Tavneos Approved in EU as Oral Add-on Treatment for MPA, GPA

Lindsey Shapiro, PhD avatar

by Lindsey Shapiro, PhD |

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The European Commission has approved Tavneos (avacopan) as an add-on therapy for adults with severe granulomatosis polyangiitis (GPA) or microscopic polyangiitis (MPA) — the two main types of ANCA-associated vasculitis (AAV).

Following the expected launch this year, Tavneos will be the first available oral therapy for GPA and MPA approved in the European Union (EU).

The approval, granted to Vifor Fresenius Medical Care Renal Pharma, follows a recommendation from the European Medicines Agency last fall.

“The European Commission’s approval of Tavneos is a milestone for the treatment of ANCA-associated vasculitis in Europe and for patients living with this debilitating disease,” Klaus Henning Jensen, MD, chief medical officer of Vifor Pharma, said in a press release.

Tavneos has been approved in the U.S. and Japan.

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Normally, the complement system is involved in recruiting immune cells to areas of injury or infection. In AAV, the complement system is wrongly activated, initiating an immune response in healthy tissues.

Tavneos is an oral small molecule that inhibits C5a — an important protein involved in complement system signaling — therefore preventing the inappropriate recruitment of immune cells to healthy areas. In doing so, C5a can help prevent the inflammation and blood vessel damage that’s characteristic of AAV.

Previously, Tavneos was designated an orphan drug for AAV treatment in Europe, a designation that helps to speed progress towards development and approval of therapeutics for rare diseases.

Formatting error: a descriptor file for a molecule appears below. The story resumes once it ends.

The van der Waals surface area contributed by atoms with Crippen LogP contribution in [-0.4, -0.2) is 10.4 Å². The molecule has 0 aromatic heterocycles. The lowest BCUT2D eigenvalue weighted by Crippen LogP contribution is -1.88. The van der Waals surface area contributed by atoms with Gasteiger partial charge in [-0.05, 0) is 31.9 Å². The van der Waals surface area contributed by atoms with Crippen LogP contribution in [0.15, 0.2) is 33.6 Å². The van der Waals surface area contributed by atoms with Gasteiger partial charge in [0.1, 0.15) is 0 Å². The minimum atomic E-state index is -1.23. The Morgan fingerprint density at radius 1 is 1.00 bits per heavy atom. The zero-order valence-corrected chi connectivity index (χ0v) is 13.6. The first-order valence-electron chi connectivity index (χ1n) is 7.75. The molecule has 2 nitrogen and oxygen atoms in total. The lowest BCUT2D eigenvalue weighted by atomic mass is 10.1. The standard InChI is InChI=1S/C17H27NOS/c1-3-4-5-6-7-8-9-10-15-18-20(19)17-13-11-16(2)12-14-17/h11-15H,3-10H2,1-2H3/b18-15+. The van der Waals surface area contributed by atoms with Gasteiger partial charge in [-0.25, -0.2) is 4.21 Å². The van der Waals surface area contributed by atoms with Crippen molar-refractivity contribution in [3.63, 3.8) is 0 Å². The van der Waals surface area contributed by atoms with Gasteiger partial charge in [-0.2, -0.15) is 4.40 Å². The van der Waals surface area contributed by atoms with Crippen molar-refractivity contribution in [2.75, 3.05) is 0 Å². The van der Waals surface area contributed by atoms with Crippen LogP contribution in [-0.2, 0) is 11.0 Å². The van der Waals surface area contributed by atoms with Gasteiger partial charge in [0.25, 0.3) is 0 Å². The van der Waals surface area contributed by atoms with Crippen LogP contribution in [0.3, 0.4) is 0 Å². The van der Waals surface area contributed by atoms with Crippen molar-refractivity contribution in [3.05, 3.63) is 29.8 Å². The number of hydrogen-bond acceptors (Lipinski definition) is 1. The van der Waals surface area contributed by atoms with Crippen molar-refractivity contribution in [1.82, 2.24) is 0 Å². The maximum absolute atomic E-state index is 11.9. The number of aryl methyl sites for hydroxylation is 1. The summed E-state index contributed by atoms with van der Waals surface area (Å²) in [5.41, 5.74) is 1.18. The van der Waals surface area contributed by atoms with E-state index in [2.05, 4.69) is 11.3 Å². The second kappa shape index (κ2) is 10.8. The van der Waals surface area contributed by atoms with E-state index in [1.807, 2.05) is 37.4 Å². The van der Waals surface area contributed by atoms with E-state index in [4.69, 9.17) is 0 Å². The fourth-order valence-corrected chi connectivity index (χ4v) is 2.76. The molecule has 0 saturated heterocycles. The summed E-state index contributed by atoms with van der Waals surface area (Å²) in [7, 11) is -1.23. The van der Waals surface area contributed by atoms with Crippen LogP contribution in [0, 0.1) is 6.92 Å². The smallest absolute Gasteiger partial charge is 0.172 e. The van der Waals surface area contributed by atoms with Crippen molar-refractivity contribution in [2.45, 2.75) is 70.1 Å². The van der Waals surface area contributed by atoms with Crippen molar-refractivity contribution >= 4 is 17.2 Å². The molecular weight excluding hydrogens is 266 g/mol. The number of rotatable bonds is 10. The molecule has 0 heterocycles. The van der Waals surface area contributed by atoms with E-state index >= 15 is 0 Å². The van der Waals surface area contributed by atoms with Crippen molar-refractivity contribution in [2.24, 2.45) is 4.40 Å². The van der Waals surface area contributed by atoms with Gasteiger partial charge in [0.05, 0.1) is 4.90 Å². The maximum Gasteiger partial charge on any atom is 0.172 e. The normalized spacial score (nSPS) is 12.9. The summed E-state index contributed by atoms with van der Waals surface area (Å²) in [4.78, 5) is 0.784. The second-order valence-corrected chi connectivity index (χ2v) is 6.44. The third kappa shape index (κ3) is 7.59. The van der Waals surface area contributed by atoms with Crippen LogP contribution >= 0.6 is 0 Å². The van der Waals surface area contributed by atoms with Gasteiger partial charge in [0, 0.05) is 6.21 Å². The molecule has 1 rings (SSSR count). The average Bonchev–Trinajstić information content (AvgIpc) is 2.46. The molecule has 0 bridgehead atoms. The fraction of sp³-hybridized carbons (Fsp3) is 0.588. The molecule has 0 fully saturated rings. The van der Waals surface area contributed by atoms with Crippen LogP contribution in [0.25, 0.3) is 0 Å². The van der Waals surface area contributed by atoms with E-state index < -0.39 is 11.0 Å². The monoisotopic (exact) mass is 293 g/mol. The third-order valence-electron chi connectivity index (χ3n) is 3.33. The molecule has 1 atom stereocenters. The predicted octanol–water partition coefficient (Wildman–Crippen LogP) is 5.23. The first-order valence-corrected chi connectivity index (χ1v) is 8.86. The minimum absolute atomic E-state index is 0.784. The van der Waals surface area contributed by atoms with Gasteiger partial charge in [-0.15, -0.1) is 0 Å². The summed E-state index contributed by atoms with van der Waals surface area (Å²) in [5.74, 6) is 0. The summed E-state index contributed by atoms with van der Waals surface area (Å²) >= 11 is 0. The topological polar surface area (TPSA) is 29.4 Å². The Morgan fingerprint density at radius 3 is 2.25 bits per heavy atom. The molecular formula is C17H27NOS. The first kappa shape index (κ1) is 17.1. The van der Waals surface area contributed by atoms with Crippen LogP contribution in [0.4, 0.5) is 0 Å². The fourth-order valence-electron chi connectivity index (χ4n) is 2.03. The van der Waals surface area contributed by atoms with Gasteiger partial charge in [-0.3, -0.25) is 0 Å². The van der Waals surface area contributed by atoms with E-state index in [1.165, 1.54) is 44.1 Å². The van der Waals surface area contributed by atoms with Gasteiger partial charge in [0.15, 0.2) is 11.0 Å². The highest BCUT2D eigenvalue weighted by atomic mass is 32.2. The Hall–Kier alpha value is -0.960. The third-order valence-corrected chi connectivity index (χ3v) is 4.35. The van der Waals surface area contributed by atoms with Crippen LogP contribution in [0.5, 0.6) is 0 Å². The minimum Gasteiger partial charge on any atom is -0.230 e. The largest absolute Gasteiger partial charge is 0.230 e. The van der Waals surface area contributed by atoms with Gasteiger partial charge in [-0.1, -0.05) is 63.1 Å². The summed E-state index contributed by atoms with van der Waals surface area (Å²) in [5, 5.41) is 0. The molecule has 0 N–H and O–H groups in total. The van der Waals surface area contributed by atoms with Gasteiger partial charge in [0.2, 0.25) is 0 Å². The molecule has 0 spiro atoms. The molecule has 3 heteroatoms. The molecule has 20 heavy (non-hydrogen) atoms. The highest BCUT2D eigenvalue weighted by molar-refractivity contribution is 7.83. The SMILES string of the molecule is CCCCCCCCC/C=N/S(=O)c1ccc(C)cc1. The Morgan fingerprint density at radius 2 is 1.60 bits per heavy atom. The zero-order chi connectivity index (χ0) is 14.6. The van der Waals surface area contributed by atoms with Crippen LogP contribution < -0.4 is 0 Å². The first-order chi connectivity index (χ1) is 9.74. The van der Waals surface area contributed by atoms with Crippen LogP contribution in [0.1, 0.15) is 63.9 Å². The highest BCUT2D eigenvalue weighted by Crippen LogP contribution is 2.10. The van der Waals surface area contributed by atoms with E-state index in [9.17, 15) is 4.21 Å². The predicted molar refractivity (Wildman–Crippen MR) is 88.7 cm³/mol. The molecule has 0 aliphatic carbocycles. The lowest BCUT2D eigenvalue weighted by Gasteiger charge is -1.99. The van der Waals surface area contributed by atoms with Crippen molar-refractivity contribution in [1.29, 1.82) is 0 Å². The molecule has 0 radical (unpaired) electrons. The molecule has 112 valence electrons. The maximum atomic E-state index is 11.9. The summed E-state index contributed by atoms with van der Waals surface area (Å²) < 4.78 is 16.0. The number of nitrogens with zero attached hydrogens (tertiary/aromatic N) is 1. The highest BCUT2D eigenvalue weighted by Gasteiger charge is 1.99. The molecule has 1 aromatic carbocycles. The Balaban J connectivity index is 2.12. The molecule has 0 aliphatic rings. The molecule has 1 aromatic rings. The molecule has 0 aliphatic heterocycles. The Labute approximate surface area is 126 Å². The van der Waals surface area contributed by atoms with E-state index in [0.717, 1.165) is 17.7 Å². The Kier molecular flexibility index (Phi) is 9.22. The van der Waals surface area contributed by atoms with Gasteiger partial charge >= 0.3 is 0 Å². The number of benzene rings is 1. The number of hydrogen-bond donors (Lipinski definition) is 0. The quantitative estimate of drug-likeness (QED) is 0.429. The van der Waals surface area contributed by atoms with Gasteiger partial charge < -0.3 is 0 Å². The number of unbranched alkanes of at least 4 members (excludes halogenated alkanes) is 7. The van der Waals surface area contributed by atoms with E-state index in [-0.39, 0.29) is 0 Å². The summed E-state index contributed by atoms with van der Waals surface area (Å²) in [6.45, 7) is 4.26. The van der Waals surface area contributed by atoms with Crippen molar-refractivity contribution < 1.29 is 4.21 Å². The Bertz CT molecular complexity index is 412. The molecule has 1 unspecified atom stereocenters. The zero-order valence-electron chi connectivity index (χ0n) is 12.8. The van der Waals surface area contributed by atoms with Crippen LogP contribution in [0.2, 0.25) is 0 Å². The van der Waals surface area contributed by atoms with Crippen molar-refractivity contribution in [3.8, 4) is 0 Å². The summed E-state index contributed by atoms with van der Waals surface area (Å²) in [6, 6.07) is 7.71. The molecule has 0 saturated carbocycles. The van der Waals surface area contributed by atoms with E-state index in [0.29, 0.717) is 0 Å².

The European approval was based on results of promising clinical trials, culminating with the ADVOCATE Phase 3 trial (NCT02994927).

ADVOCATE’s goal was to determine whether Tavneos could replace conventional steroid therapy, like prednisone, in AAV treatment regimens. Steroids are commonly used in combination with other therapies for AAV but can be accompanied by side effects.

Results showed that Tavneos was an effective alternative to steroids, leading to sustained disease remission at 52 weeks, and outperforming steroids in improving kidney function.

Tavneos is intended as an add-on therapy, meaning it is given in combination with either rituximab or cyclophosphamide, the standard immunomodulatory therapies for AAV.

“This is a significant step forward for patients in Europe living with this systemic condition,” said David Jayne, MD, professor of clinical autoimmunity at the University of Cambridge. “They will now have available a new class of medication that meets major unmet medical needs in the treatment of ANCA-associated vasculitis.”

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Tavneos was first developed by ChemoCentryx, a U.S.-based company which owns commercial rights for the therapy in the U.S. ChemoCentryx granted Vifor Pharma the rights to Tavneos in nearly all other countries. Vifor Pharma later gave an exclusive license to Kissei Pharmaceuticals to commercialize the therapy in Japan.

The European approval means that Tavneos can be marketed in all states of the European Union, in addition to Iceland, Liechtenstein, and Norway.

“We look forward to working with EU member states to provide access to this important medicine, with first launches expected in the first half of 2022,” Jensen said. “We are confident that Tavneos can become part of the new standard of care supporting better outcomes for patients, a better quality of life, and reduce the challenging side-effects of current treatment options.”